This blog was created for USASTRATCOM Long Lines Battalion Army personnel who served in Taiwan during the 1965-72 time frame. Specifically, those who lived and worked in and around Taipei are the target. If you worked at the Grass Mountain or Gold Mountain facilities or anywhere in downtown Taipei, we would like to hear from you. All are welcome to visit and contribute to this blog. Your comments and pictures are encouraged.

Tuesday, July 5, 2011

An Explosive Time On The Cheap

After writing about the 4th of July in Taipei, I thought about the summer of 1957. Not all cities or villages can afford celebrations with huge fireworks demonstrations.

That was the situation we found ourselves in as firecrackers, cherry bombs and M-80s were being exploded, with some planned fireworks for the evening.

Fortunately, we ran into a visitor our age who was entertaining himself with booming success.

All he had was an old metal Drano can with the metal lid that popped on and off.

Oh, and he had gone to a drugstore and bought calcium carbide which was plentiful and cheap.

This container is similar to the old Drano cans. Just punch a few holes in the bottom with small nails and your cannon is ready.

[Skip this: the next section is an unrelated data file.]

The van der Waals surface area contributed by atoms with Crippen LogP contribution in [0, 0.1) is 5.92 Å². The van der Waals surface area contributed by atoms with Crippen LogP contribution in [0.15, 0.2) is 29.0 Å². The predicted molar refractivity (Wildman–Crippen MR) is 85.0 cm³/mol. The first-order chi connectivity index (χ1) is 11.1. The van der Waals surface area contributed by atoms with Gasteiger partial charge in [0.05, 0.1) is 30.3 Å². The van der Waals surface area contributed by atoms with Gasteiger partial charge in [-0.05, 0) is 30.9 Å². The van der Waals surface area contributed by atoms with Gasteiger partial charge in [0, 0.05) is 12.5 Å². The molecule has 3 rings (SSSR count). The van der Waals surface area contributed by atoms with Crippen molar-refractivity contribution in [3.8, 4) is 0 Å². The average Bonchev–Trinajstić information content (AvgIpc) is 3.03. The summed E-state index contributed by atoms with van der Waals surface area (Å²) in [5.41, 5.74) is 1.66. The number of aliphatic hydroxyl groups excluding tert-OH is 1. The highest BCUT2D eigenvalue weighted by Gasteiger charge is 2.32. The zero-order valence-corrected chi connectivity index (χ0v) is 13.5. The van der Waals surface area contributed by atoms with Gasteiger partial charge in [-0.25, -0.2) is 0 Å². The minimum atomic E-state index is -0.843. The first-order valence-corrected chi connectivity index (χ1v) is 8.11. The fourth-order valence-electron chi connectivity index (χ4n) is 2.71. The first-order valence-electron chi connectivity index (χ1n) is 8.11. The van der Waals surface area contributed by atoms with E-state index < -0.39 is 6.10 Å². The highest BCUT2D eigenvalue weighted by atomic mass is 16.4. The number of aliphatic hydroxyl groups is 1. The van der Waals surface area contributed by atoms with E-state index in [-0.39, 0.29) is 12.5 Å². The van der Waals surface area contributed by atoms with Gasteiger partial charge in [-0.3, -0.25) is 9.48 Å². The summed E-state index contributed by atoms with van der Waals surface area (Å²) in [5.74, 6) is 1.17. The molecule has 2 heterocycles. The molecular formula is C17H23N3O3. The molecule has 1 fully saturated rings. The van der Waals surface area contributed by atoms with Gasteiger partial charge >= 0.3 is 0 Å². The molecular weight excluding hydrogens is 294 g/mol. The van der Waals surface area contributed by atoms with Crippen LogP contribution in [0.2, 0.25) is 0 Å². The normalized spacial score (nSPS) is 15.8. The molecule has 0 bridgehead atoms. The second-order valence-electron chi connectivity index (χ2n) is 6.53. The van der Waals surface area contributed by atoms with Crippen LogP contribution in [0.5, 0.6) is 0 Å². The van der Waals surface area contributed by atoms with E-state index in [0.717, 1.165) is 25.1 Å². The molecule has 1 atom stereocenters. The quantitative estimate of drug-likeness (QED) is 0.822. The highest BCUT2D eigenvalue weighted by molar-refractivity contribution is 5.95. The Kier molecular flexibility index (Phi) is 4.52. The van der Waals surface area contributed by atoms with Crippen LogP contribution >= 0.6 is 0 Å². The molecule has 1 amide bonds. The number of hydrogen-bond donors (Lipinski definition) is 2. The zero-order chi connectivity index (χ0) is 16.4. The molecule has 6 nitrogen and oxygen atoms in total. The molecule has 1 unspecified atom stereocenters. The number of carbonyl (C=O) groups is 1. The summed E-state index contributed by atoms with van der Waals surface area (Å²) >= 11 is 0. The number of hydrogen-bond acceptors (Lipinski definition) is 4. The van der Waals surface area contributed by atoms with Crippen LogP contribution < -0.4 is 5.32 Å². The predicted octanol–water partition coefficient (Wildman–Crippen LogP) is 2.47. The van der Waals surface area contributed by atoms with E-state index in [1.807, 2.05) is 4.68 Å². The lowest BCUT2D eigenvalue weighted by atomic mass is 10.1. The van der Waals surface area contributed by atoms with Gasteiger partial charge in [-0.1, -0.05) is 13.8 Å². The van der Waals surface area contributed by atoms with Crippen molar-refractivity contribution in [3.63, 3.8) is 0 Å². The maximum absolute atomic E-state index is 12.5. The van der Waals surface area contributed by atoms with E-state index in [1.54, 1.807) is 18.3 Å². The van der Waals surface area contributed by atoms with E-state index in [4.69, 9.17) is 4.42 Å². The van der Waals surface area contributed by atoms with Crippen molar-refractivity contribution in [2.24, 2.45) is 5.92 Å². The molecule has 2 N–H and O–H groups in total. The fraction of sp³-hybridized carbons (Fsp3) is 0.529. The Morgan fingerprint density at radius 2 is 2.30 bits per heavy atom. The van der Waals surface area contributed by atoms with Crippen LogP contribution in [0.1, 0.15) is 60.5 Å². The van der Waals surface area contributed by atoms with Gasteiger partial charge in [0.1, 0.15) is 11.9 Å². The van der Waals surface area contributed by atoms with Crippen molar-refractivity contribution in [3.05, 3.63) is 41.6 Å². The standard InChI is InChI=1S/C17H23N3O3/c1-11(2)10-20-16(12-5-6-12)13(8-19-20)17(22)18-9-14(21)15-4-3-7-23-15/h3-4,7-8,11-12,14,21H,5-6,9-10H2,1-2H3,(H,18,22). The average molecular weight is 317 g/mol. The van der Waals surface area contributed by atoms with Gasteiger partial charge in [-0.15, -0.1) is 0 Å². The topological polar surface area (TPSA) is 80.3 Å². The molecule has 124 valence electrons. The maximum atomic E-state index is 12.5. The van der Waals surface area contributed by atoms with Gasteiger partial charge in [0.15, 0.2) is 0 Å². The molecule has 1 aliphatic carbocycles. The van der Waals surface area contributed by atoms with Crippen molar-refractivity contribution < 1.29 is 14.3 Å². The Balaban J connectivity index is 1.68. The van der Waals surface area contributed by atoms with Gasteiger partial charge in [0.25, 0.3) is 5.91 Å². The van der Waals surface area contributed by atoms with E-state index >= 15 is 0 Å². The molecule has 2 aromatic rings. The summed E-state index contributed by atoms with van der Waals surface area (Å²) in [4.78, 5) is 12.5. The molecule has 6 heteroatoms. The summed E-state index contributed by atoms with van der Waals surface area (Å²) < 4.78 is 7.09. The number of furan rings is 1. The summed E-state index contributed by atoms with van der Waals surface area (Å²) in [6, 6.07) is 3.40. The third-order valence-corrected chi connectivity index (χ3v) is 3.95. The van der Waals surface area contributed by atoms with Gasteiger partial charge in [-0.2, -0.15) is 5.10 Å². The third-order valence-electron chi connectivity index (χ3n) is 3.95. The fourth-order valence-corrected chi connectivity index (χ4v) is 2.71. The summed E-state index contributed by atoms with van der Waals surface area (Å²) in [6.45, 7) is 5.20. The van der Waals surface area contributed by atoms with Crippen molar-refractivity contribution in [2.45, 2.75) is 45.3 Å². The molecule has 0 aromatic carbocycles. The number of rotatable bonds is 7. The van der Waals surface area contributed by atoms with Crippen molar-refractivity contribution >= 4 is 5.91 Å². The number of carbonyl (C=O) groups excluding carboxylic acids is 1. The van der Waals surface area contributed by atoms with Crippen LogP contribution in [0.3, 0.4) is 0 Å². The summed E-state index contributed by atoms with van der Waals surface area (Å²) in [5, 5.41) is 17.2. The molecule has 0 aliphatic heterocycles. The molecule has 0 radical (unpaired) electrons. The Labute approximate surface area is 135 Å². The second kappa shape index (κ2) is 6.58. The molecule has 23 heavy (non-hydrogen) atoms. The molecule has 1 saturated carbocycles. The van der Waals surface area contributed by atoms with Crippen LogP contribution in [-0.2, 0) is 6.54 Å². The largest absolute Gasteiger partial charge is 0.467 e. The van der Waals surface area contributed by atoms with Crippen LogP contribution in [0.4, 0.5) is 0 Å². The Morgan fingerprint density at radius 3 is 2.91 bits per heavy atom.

Here, you see a now hard-to-find bottle with the calcium carbide crystals.

We shook a couple of carbide chunks into the Drano can. Now, calcium carbide reacts to water, so the next steps came very quickly.

First, spit on the chips at the bottom of the can. Wait for fumes to form. Then pop on the metal top. Lay the can on a tree stump or rock and hold a match to the holes at the bottom. 

A giant BOOM blew the top off the can and sent it flying. It was great fun and we repeated the drill several times. Then the kid held the can like a bazooka near his ear and my friend lit it.

The guy's ear went deaf immediately. We stayed around until he could hear, but that was the end of our carbide days.

Today, you can still buy a carbide cannon and ammunition, but to see a less expensive method of explosion with a homemade PVC cannon, click HERE. Or, make your own like THIS.

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